THE CANADIAN PRESS -- TORONTO - TORONTO - A night thick with muggy heat, clammy skin and sweaty sheets broke records in southern Ontario early Thursday and was followed by a day of blazing hot sunshine and searing temperatures.
The humidity dropped slightly after the soupy night, but soaring temperatures kept shirts clinging to lower backs as people began their morning commute under humidex values pushing 40 C.
Environment Canada forecast highs of 34 C for Montreal and Ottawa, though it climbed to about 36 C in the nation's capital. A high of 38 C was predicted for Toronto and 39 C for Windsor, Ont. By mid-afternoon the southern Ontario border city felt like 50 C with the humidity.
To put it in perspective, most steam rooms are set at temperatures between 37 and 40 C.
"I'm standing in the shade just so that I don't get fried like eggs," said 24-year-old Chris Parkinson outside of Toronto's Eaton Centre.
Weather watchers were keeping a keen eye on the mercury as it climbed close to previous records. In Toronto the record downtown is 40.2 C, which was set during a heat wave in 1936. The record at Pearson International Airport is 38.3 C, which was set in 1948. It was likely higher there during the 1936 heat wave, but record-keeping didn't start at the airport until 1937.
In Windsor, records date back to 1940 and the hottest temperature on file is 40.2 C, which was set on June 25, 1988.
But what catches the eye of Canada's most famous climatologist more than the scorching daily highs are the nights that provide no relief.
Several places in southern Ontario recorded their hottest nights ever. In Toronto, for example, the coolest it got overnight was 26.6 C, which was at 5 a.m., and by 6 a.m. it was already up to 27.1 C. The previous record for the hottest night came on Aug. 1, 2006, when the lowest overnight temperature was 26.3 C.
Several other Ontario cities, such as London and Hamilton, also saw their hottest nights ever, said Environment Canada senior climatologist Dave Phillips.
"Back in the famous heat waves of the past you could always count on the nights cooling off so the body could build back," he said.
"What's becoming more characteristic of our kind of heat waves now is not so much the excruciating high temperatures, it's the elevated minimum temperatures."
A telling factor is the dew point, Phillips said, which is a measure of humidity. Around 6 a.m. the dew point in some parts of Ontario was about 23 when the temperature was about 27.
"The difference between the air temperature and the dew point tells you how clammy it is, how close it is, why you have wet sheets," he said.
"It shows you why you're dripping wet. It's like being in a fog or in a cloud as you're walking around. Not only is it hot but the air, you could cut it with a knife."
Toronto's Giovanni Mcleish, 20, likened the suffocating heat to being ''hit with a speeding train."
"It's a wall of heat," he said in downtown Toronto. "It feels like I can't breathe."
While many people took refuge in air conditioned spaces like shopping malls or splashed around in public pools, some were enjoying the sweltering temperatures.
"It's a lot better than the snow," said 42-year-old Robert McKenzie of Toronto as he enjoyed his lunch break in the shade. "Leave it on."
Environment Canada issued a warning Thursday about extreme temperatures and humidex values for all of southern Ontario as the mercury is expected to soar into the mid- and even high-30s. There was also a high heat and humidity warning for parts of northern Ontario and southern Quebec.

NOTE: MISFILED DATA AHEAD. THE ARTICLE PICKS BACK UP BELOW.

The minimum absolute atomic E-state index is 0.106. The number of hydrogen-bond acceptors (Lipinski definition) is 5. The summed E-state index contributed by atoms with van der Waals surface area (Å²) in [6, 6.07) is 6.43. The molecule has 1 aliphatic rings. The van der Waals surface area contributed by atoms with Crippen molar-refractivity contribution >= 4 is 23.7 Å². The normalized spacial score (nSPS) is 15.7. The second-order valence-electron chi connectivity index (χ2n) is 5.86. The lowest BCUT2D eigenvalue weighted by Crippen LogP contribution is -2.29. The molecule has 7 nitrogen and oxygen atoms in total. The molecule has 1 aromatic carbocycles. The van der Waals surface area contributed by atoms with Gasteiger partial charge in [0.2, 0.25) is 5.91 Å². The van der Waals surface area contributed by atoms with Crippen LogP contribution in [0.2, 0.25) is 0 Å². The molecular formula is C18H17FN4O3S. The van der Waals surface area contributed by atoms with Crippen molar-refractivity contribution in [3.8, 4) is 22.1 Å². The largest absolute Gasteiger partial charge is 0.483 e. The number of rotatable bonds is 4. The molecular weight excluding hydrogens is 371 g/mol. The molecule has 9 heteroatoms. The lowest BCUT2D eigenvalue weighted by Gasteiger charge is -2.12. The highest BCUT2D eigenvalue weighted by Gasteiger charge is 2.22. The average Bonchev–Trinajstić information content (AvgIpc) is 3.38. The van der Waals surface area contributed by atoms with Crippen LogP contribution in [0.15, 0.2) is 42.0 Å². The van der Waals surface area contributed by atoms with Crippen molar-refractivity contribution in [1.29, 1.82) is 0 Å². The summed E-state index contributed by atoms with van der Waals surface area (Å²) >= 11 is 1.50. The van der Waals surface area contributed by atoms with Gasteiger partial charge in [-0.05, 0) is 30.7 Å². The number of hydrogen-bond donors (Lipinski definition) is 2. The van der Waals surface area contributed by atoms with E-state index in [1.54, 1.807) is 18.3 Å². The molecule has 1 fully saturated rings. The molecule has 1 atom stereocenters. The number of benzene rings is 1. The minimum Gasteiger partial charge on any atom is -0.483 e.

A hot, unmoving high-pressure area created a heat dome effect over central parts of Canada, pushing the jet stream well to the north, and keeping cooler or wetter weather away.
Meanwhile, the Toronto Blue Jays played under another kind of dome after deciding it was too hot to open the retractable roof at Rogers Centre for Thursday's matinee against the Seattle Mariners.
Thoroughbred racing at Toronto's Woodbine Racetrack was cancelled Thursday afternoon due to concern for the horses.
Canada Post mail carriers in heat dome regions were allowed to start their routes in the early-morning hours, so they weren't out during the hottest part of the day.
Spokesman John Caines said Canada Post also offered mail carriers sunscreen, hats and water.
"They're professionals as well, so they know how to conduct themselves in this kind of weather, but if they can get out early and get the mail before it gets too, too hot and get it all delivered, then it's better for everybody," he said.
Many construction workers were also hoping for an early day.
"I'm tired and it's stuffy," said 25-year-old Ronan Shannon of Toronto. "We just want to go drink beer."
Shannon and his co-worker Brett Lindsay, 22, said staying shirtless and drinking fluids was their strategy to get through the day.
Despite the soaring temperatures, the province's power supply was expected to meet demands.
The Independent Electricity System Operator predicted peak demand wouldn't crack 26,000 megawatts. The all-time high was Aug. 1, 2006, when Ontario needed 27,005 megawatts of electricity.
IESO spokesman Terry Young said lower industrial demand is one of the reasons no power records will be broken.
Toronto Emergency Medical Services recommended people drink lots of water, stay out of the sun, especially between 11 a.m. and 4 p.m., check on elderly or ill neighbours and visit a cool location for those who don't have air conditioning at home.
Troubling signs to watch for in the heat include dizziness, nausea, headaches, lethargy, muscle cramping, shortness of breath, chest pain and fainting.
— With files from Alexandra Posadzki